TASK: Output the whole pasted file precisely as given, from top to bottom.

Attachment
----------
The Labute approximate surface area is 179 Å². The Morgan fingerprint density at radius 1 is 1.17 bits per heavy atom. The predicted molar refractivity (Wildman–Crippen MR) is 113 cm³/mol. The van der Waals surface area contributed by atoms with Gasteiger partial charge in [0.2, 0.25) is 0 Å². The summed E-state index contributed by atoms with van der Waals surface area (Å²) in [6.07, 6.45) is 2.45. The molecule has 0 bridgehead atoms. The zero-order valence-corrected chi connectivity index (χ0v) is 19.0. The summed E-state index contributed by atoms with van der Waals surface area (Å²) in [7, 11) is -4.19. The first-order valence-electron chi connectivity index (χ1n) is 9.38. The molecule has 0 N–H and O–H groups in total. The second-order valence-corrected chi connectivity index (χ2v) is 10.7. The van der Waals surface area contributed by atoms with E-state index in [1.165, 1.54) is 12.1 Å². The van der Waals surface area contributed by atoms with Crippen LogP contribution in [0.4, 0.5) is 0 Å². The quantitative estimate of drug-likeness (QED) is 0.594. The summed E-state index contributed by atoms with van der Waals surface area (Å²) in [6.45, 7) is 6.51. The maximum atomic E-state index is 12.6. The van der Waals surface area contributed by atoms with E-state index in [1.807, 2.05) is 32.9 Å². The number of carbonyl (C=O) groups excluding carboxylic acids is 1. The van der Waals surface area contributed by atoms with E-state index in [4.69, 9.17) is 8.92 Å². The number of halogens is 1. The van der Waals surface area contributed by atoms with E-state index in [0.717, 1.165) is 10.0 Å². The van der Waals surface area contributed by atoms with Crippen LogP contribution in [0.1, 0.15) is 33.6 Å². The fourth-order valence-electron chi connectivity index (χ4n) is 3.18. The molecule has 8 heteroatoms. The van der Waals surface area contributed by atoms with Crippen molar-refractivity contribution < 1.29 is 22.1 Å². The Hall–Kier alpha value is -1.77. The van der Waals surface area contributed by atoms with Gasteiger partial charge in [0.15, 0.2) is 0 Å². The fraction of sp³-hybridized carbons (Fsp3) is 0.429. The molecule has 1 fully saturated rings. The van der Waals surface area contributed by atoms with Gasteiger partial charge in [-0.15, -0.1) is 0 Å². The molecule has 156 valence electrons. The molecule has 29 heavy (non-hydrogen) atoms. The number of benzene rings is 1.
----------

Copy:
The Labute approximate surface area is 179 Å². The Morgan fingerprint density at radius 1 is 1.17 bits per heavy atom. The predicted molar refractivity (Wildman–Crippen MR) is 113 cm³/mol. The van der Waals surface area contributed by atoms with Gasteiger partial charge in [0.2, 0.25) is 0 Å². The summed E-state index contributed by atoms with van der Waals surface area (Å²) in [6.07, 6.45) is 2.45. The molecule has 0 bridgehead atoms. The zero-order valence-corrected chi connectivity index (χ0v) is 19.0. The summed E-state index contributed by atoms with van der Waals surface area (Å²) in [7, 11) is -4.19. The first-order valence-electron chi connectivity index (χ1n) is 9.38. The molecule has 0 N–H and O–H groups in total. The second-order valence-corrected chi connectivity index (χ2v) is 10.7. The van der Waals surface area contributed by atoms with E-state index in [1.165, 1.54) is 12.1 Å². The van der Waals surface area contributed by atoms with Crippen LogP contribution in [0.4, 0.5) is 0 Å². The quantitative estimate of drug-likeness (QED) is 0.594. The summed E-state index contributed by atoms with van der Waals surface area (Å²) in [6.45, 7) is 6.51. The maximum atomic E-state index is 12.6. The van der Waals surface area contributed by atoms with E-state index in [1.807, 2.05) is 32.9 Å². The number of carbonyl (C=O) groups excluding carboxylic acids is 1. The van der Waals surface area contributed by atoms with E-state index in [4.69, 9.17) is 8.92 Å². The number of halogens is 1. The van der Waals surface area contributed by atoms with E-state index in [0.717, 1.165) is 10.0 Å². The van der Waals surface area contributed by atoms with Crippen LogP contribution in [0.1, 0.15) is 33.6 Å². The fourth-order valence-electron chi connectivity index (χ4n) is 3.18. The molecule has 8 heteroatoms. The van der Waals surface area contributed by atoms with Crippen molar-refractivity contribution < 1.29 is 22.1 Å². The Hall–Kier alpha value is -1.77. The van der Waals surface area contributed by atoms with Gasteiger partial charge in [0.15, 0.2) is 0 Å². The fraction of sp³-hybridized carbons (Fsp3) is 0.429. The molecule has 1 fully saturated rings. The van der Waals surface area contributed by atoms with Gasteiger partial charge in [-0.15, -0.1) is 0 Å². The molecule has 156 valence electrons. The molecule has 29 heavy (non-hydrogen) atoms. The number of benzene rings is 1.